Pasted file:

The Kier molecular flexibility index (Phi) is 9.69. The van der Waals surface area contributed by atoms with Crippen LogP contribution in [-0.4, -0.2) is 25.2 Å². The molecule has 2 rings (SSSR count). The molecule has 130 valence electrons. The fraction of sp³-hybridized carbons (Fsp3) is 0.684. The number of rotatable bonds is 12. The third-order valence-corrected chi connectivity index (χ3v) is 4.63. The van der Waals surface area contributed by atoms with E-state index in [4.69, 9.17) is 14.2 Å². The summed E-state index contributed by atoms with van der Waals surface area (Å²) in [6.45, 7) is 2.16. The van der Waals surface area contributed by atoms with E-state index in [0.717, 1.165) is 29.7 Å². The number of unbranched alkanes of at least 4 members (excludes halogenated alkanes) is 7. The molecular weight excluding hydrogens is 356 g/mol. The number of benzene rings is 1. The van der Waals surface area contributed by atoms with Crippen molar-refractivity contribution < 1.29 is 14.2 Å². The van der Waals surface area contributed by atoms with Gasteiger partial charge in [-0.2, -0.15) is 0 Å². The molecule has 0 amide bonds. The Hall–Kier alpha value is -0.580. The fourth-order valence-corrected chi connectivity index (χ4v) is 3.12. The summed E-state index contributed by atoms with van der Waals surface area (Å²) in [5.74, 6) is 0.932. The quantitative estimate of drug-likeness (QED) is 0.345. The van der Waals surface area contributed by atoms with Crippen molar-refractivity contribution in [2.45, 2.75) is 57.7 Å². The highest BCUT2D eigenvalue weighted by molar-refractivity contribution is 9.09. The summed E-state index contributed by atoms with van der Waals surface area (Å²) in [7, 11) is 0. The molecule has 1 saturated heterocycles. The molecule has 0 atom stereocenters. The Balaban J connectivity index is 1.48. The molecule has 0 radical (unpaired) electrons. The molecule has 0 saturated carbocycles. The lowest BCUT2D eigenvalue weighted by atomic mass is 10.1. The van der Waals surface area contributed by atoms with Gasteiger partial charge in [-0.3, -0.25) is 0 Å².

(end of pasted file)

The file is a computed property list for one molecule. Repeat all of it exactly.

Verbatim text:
The Kier molecular flexibility index (Phi) is 9.69. The van der Waals surface area contributed by atoms with Crippen LogP contribution in [-0.4, -0.2) is 25.2 Å². The molecule has 2 rings (SSSR count). The molecule has 130 valence electrons. The fraction of sp³-hybridized carbons (Fsp3) is 0.684. The number of rotatable bonds is 12. The third-order valence-corrected chi connectivity index (χ3v) is 4.63. The van der Waals surface area contributed by atoms with E-state index in [4.69, 9.17) is 14.2 Å². The summed E-state index contributed by atoms with van der Waals surface area (Å²) in [6.45, 7) is 2.16. The van der Waals surface area contributed by atoms with E-state index in [0.717, 1.165) is 29.7 Å². The number of unbranched alkanes of at least 4 members (excludes halogenated alkanes) is 7. The molecular weight excluding hydrogens is 356 g/mol. The number of benzene rings is 1. The van der Waals surface area contributed by atoms with Crippen molar-refractivity contribution < 1.29 is 14.2 Å². The van der Waals surface area contributed by atoms with Gasteiger partial charge in [-0.2, -0.15) is 0 Å². The molecule has 0 amide bonds. The Hall–Kier alpha value is -0.580. The fourth-order valence-corrected chi connectivity index (χ4v) is 3.12. The summed E-state index contributed by atoms with van der Waals surface area (Å²) in [5.74, 6) is 0.932. The quantitative estimate of drug-likeness (QED) is 0.345. The van der Waals surface area contributed by atoms with Crippen molar-refractivity contribution in [2.45, 2.75) is 57.7 Å². The highest BCUT2D eigenvalue weighted by molar-refractivity contribution is 9.09. The summed E-state index contributed by atoms with van der Waals surface area (Å²) in [7, 11) is 0. The molecule has 1 saturated heterocycles. The molecule has 0 atom stereocenters. The Balaban J connectivity index is 1.48. The molecule has 0 radical (unpaired) electrons. The molecule has 0 saturated carbocycles. The lowest BCUT2D eigenvalue weighted by atomic mass is 10.1. The van der Waals surface area contributed by atoms with Gasteiger partial charge in [-0.3, -0.25) is 0 Å².